A woman and child walk past a mural that dominates a city street in Juarez.

Residents walk past a poster seeking the whereabouts of a missing man. Hundreds of such flyers dot the city.

A handful of residents stop at a nearly deserted city park. Many avoid public places because of ongoing violence.

A memorial to police officers strikes a somber tone in a city defined by violence. The cartels have used the site to publicly take credit for killings and post hit lists.

Women have been particular targets of violence in recent years. This poster asks for information about one missing woman.

Pink crosses erected outside of government building serve as a memorial and a demand for justice for the more than 400 missing or murdered women in Juarez. The violence toward women has become known as Los Feminicidios, or the femicides.

A man reads the newspaper in front of a memorial to the hundreds of women who are missing or who have been murdered in Juarez.

A car loaded with party supplies navigates a city street. A disparity of wealth is in full display, thanks to the city’s proximity to the United States.

Federal police have poured into the city to try to check the violence.

A federal police officer speaks to a driver at a police checkpoint.

An officer stands at ready with his weapon.

A federal police officer waits at a police checkpoint.

A pick-up truck displays the sticker “Amor P. Juarez.” The stickers, which are a common sight throughout the city, are part of a campaign to boost public morale.

Police parade three young men arrested on suspicion of carjacking in front of the media. The youngest, in the middle, was told to turn away from the cameras since he is not yet 18.

One of a trio of young men arrested for carjacking displays the weapon allegedly used in the crime.

Many residents avoid leaving their homes at night, when most murders take place. Often cartel hit men will time their killings hoping to make the evening news.

A woman pushes a stroller across an otherwise deserted street at night.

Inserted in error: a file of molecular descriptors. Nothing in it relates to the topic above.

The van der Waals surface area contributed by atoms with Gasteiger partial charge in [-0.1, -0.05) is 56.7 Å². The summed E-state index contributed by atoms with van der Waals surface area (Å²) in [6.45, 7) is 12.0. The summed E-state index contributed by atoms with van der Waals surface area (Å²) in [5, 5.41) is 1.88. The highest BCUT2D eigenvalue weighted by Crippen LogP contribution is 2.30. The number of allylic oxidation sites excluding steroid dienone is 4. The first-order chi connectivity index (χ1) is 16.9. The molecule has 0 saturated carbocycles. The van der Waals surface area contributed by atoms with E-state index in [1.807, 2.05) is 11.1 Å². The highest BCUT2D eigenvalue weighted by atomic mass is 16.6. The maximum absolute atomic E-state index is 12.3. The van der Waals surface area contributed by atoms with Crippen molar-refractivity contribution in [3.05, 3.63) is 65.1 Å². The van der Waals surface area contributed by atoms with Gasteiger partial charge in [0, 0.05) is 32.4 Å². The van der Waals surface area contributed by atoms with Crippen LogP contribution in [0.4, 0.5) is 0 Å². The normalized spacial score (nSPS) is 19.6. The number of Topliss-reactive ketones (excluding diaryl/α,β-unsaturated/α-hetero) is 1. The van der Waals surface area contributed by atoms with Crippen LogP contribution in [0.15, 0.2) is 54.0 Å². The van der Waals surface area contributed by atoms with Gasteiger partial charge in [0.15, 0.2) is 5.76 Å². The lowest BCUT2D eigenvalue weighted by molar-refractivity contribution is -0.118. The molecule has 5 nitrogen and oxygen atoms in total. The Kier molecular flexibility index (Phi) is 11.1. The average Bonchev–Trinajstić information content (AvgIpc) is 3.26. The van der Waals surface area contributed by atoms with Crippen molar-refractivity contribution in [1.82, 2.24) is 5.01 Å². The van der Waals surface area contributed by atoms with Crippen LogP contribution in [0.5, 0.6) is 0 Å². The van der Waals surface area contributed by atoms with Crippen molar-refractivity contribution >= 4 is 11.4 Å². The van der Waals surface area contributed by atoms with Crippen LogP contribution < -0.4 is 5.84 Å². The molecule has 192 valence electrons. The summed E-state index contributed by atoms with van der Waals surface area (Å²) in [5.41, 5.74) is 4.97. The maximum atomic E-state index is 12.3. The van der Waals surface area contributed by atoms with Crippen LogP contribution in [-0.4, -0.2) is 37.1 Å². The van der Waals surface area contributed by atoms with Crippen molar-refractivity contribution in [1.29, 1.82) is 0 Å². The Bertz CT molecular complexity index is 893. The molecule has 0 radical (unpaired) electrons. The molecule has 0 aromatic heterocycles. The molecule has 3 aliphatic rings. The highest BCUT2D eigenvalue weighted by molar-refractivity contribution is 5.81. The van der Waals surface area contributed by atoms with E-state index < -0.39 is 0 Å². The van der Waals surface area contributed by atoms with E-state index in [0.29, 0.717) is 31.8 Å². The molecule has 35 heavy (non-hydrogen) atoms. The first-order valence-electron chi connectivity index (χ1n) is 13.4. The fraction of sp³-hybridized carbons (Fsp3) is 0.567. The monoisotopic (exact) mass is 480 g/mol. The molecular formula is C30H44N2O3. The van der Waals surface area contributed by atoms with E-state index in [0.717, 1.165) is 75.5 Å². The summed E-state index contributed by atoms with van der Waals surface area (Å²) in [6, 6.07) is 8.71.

A man stands outside a shop where headstones are carved for the newly dead.

The son of the headstone carver sits with the family dogs inside the family’s shop.

A headstone carver uses a stencil as he prepares a memorial.

A grinder sits ready to be used on a slab of stone that will be turned into a memorial.

A cat scurries past a painting of the Angel of Death outside the Santa Muerte church in Juarez. The saint is said to be the one that comes to take the bodies to the next life.

A young mother sells images of death at the Santa Muerte church in Juarez.

Santa Muerte, which means Saint Death or Holy Death, is an object of veneration in Mexico. The skeletal figure, usually clad in a long robe and carrying a scythe and a globe, is discouraged by the Catholic Church but is popular among Mexico’s poor.

A baby lies in a casket prior to a funeral service at the La Paz Funeral Home.

An employee of La Paz Funeral Home stands amongst caskets that are for sale.

Flyers advertise funeral services of La Paz Funeral Home.

Panteon Municipal, or Municipal Cemetery, one of Juarez’s oldest cemeteries, overlooks the city.

A new grave at the Panteon Municipal cemetery.

Gravesites are often caged and locked to prevent vandalism and theft.

A mother and son look down on a rubble of headstones, tires and garbage.

A car riddled with bullet holes remains at the scene of the murder of Josue Reyes Castro. Castro’s family says he was mistakenly killed by cartel members who were looking for a rival gang member.

Blood stains a tree stump at the site where Josue Reyes Castro was killed.

Family members comfort each other outside the house where Josue Reyes Castro was shot and killed the night before. The family called a press conference to bring attention to the murder and protest the lack of response by the police, who they said did not appear at the scene until long after Castro had died.

Reporters crowd around the father of murder victim Josue Reyes Castro during a press conference outside the house where Castro was killed.

Relatives of a murder victim Josue Reyes Castro stand together during a press conference.

An inmate and member of the Pure Mexican Race gang shows off his tattoos in a Juarez prison yard.

A member of the Pure Mexican Race gang flashes gang signs inside a Juarez prison.

A gang member hides his head while displaying his tattoos. Inmates are segregated by gang affiliation to reduce violence.

An officer announces the arrest of several suspected cartel members. The individuals taken into custody possessed guns, money and drugs.

A family of six waits for a bus that will take them out of Juarez.